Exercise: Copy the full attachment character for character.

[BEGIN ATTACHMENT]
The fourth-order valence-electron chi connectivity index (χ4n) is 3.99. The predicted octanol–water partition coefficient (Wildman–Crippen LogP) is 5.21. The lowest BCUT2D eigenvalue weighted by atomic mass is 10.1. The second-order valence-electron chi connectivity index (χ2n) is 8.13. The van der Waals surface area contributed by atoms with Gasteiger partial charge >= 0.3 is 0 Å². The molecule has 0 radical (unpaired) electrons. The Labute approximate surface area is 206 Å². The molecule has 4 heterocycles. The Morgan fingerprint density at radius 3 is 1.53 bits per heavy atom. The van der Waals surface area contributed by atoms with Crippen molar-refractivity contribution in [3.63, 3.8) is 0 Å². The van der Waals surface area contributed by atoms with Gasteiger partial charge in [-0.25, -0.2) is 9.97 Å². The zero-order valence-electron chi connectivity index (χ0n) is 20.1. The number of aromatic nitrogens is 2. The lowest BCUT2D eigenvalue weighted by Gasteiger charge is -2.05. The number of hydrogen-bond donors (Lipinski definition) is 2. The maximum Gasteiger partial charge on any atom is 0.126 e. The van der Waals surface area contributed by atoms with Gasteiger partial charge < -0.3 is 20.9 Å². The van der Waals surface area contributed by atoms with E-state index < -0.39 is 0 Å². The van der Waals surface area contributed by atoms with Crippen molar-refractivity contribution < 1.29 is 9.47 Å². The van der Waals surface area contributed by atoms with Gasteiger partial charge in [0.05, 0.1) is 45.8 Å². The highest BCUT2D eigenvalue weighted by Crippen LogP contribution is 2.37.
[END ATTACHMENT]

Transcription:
The fourth-order valence-electron chi connectivity index (χ4n) is 3.99. The predicted octanol–water partition coefficient (Wildman–Crippen LogP) is 5.21. The lowest BCUT2D eigenvalue weighted by atomic mass is 10.1. The second-order valence-electron chi connectivity index (χ2n) is 8.13. The van der Waals surface area contributed by atoms with Gasteiger partial charge >= 0.3 is 0 Å². The molecule has 0 radical (unpaired) electrons. The Labute approximate surface area is 206 Å². The molecule has 4 heterocycles. The Morgan fingerprint density at radius 3 is 1.53 bits per heavy atom. The van der Waals surface area contributed by atoms with Crippen molar-refractivity contribution in [3.63, 3.8) is 0 Å². The van der Waals surface area contributed by atoms with Gasteiger partial charge in [-0.25, -0.2) is 9.97 Å². The zero-order valence-electron chi connectivity index (χ0n) is 20.1. The number of aromatic nitrogens is 2. The lowest BCUT2D eigenvalue weighted by Gasteiger charge is -2.05. The number of hydrogen-bond donors (Lipinski definition) is 2. The maximum Gasteiger partial charge on any atom is 0.126 e. The van der Waals surface area contributed by atoms with Gasteiger partial charge < -0.3 is 20.9 Å². The van der Waals surface area contributed by atoms with E-state index < -0.39 is 0 Å². The van der Waals surface area contributed by atoms with Crippen molar-refractivity contribution < 1.29 is 9.47 Å². The van der Waals surface area contributed by atoms with Gasteiger partial charge in [0.05, 0.1) is 45.8 Å². The highest BCUT2D eigenvalue weighted by Crippen LogP contribution is 2.37.